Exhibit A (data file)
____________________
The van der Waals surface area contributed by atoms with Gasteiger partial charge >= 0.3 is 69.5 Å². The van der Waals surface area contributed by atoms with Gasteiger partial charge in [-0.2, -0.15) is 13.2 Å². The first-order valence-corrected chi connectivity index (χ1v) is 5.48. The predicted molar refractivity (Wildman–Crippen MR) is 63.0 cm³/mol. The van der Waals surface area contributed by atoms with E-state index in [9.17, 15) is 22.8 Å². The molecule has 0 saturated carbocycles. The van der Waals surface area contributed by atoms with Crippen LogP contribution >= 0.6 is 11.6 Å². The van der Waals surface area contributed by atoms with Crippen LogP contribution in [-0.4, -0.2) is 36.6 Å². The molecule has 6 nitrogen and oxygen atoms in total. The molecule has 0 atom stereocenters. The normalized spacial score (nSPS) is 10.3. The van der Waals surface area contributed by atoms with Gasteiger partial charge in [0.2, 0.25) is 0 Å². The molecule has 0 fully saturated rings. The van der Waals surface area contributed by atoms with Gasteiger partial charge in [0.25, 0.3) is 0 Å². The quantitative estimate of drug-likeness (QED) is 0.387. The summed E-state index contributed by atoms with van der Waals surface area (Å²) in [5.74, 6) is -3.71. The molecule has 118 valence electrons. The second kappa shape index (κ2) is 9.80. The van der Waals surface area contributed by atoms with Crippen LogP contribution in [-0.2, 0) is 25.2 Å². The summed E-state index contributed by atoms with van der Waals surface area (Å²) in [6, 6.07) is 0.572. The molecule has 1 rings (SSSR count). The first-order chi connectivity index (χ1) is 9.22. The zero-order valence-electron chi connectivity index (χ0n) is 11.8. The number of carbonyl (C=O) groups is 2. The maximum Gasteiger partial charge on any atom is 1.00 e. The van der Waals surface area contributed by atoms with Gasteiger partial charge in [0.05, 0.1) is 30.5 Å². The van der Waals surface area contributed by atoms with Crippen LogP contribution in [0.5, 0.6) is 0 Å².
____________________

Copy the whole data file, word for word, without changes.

The van der Waals surface area contributed by atoms with Gasteiger partial charge >= 0.3 is 69.5 Å². The van der Waals surface area contributed by atoms with Gasteiger partial charge in [-0.2, -0.15) is 13.2 Å². The first-order valence-corrected chi connectivity index (χ1v) is 5.48. The predicted molar refractivity (Wildman–Crippen MR) is 63.0 cm³/mol. The van der Waals surface area contributed by atoms with E-state index in [9.17, 15) is 22.8 Å². The molecule has 0 saturated carbocycles. The van der Waals surface area contributed by atoms with Crippen LogP contribution >= 0.6 is 11.6 Å². The van der Waals surface area contributed by atoms with Crippen LogP contribution in [-0.4, -0.2) is 36.6 Å². The molecule has 6 nitrogen and oxygen atoms in total. The molecule has 0 atom stereocenters. The normalized spacial score (nSPS) is 10.3. The van der Waals surface area contributed by atoms with Gasteiger partial charge in [0.2, 0.25) is 0 Å². The molecule has 0 fully saturated rings. The van der Waals surface area contributed by atoms with Gasteiger partial charge in [0.25, 0.3) is 0 Å². The quantitative estimate of drug-likeness (QED) is 0.387. The summed E-state index contributed by atoms with van der Waals surface area (Å²) in [5.74, 6) is -3.71. The molecule has 118 valence electrons. The second kappa shape index (κ2) is 9.80. The van der Waals surface area contributed by atoms with Crippen LogP contribution in [-0.2, 0) is 25.2 Å². The summed E-state index contributed by atoms with van der Waals surface area (Å²) in [6, 6.07) is 0.572. The molecule has 1 rings (SSSR count). The first-order chi connectivity index (χ1) is 9.22. The zero-order valence-electron chi connectivity index (χ0n) is 11.8. The number of carbonyl (C=O) groups is 2. The maximum Gasteiger partial charge on any atom is 1.00 e. The van der Waals surface area contributed by atoms with Gasteiger partial charge in [0.05, 0.1) is 30.5 Å². The van der Waals surface area contributed by atoms with Crippen LogP contribution in [0.5, 0.6) is 0 Å².